[Distutils] Distributing Python-programs to Ubuntu users
olof.bjarnason at gmail.com
Fri Sep 25 11:35:53 CEST 2009
2009/9/25 Ben Finney <ben+python at benfinney.id.au>:
> Thanks for moving the discussion to this forum, where it's better
> suited. I'll reprise my existing reply again here for this new thread.
> Olof Bjarnason <olof.bjarnason at gmail.com> writes:
>> I'm new at the mailing list. I write small games in Python/PyGame. I
>> want to find a way to make a downloadable package/installer/script to
>> put on my webpage, especially for Ubuntu users.
> The primary means of distributing your work to the outside world should,
> first, be a working Distutils ‘sdist’ (“source distribution”). This
> allows the work to be installed via ‘python ./setup.py install’, with
> installation options customisable by those users who want to do so.
> An important set of users who might (read “will”) want to customise
> installation options is that set of users who can package your work for
> specific distributions. They will take the Distutils configuration as a
> starting point, and apply OS-specific packaging from that point.
> You would do well to be familiar with the Filesystem Hierarchy Standard
> <URL:http://www.pathname.com/fhs/> and specifications for desktop
> applications <URL:http://www.freedesktop.org/wiki/Specifications> as
> they apply to whatever programs you're making. Many aspects of these
> (Especially of the FHS) are taken care of for you by the Distutils
> infrastructure, but many are not.
>> I've skimmed a couple of tutorials on how to generate .deb-files, but,
>> wow, it's a whole new skill set to do that!
> Right. It's a separate body of research, learning, and discipline to
> make packages that operate smoothly on a particular operating system. If
> you're not interested in that, please don't do a half-hearted job;
> instead, focus on making a great program, and leave the job of making a
> great package to someone better placed to do it.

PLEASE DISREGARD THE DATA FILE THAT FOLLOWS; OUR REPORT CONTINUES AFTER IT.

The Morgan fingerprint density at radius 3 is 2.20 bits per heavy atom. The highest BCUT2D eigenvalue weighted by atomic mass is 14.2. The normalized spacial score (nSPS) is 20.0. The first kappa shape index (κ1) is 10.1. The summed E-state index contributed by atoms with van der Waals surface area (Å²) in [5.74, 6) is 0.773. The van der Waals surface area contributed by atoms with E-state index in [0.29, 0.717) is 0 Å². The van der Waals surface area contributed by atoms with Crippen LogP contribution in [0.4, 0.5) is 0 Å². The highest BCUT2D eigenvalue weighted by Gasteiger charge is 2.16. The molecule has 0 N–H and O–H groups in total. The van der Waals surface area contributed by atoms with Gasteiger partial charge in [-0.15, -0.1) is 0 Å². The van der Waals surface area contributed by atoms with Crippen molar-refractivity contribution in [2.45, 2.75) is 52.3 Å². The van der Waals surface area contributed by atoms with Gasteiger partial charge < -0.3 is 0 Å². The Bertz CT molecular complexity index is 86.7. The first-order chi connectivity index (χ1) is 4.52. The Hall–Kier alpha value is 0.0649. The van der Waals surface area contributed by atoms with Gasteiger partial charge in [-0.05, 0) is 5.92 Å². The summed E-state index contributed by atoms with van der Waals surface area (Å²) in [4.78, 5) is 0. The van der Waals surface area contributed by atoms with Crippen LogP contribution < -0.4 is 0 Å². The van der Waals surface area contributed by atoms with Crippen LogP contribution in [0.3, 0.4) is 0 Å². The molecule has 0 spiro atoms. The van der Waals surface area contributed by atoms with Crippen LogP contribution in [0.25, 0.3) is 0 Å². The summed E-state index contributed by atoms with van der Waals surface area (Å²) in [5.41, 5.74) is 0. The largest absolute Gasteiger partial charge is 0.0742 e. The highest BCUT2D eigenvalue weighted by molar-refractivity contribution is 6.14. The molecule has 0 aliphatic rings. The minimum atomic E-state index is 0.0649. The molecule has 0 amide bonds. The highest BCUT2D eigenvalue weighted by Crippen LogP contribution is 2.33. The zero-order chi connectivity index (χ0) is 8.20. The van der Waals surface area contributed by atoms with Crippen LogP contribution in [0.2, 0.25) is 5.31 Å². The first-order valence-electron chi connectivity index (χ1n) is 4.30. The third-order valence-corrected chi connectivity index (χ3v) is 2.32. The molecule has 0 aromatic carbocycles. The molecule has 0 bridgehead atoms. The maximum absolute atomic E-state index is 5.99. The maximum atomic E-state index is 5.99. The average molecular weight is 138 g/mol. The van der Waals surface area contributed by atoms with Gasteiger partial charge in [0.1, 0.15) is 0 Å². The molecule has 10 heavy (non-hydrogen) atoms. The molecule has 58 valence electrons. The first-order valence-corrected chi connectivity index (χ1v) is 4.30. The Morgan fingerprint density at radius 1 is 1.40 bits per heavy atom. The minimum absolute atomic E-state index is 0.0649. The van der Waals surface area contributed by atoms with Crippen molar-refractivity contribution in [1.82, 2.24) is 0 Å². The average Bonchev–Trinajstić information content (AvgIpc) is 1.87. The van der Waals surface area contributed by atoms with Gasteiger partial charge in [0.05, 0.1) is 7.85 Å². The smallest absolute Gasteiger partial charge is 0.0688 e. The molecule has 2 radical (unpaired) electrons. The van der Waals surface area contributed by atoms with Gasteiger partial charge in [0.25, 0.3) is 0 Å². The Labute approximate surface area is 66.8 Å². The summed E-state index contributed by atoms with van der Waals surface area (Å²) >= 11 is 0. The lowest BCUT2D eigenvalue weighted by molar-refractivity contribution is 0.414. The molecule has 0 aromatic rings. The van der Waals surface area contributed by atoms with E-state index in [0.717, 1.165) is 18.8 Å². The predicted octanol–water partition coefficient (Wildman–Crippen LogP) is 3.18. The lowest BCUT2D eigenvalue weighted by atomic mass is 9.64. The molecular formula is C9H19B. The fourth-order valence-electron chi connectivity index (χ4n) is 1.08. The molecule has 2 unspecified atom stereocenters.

>> Does anyone have any hint on a more economic way of creating
>> single-file distribution packages for Python+PyGame projects? Maybe
>> some GUI-tool that automates the .deb file creation process, but
>> targetting Python specifically and not C++.
> Those tools that exist do more harm than good, in my opinion: they
> either do very little to help, or they necessarily make guesses about
> the right thing to do. The policies and specifications change from time
> to time, and such automated tools cannot hope to be both comprehensive
> and up-to-date.
> As someone who has some familiarity with the OS packaging process, I
> would beg you not to make OS-specific packages without a good, current
> understanding of the OS packaging policy you're targeting. If that
> doesn't sound like fun, just concentrate on making your program great,
> standards-compliant, and responsive to bug reports — especially from OS
> package maintainers. That will make it much more attractive and give a
> much better change of having a good range of OS-specific packages.
Thanks for you long and thourough answer Ben!
So your proposed course of action is
1) learn distutils + setup.py ecosystem
2) concentrate on application itself, not packaging
3) make some kind of fast-feedback system to achieve (2)
I can see a conflict between (3) and (2) - since packaging is not
under my control all feedback will be severely delayed, from users of
my app. What is a good approach to minimize time from release to
I agree in general with your remarks, it's just that fast feedback is
one of the most important things to have for game (or any app for that
> \ “Technology is neither good nor bad; nor is it neutral.” |
> `\ —Melvin Kranzberg's First Law of Technology |
> _o__) |
> Ben Finney
> Distutils-SIG maillist - Distutils-SIG at python.org
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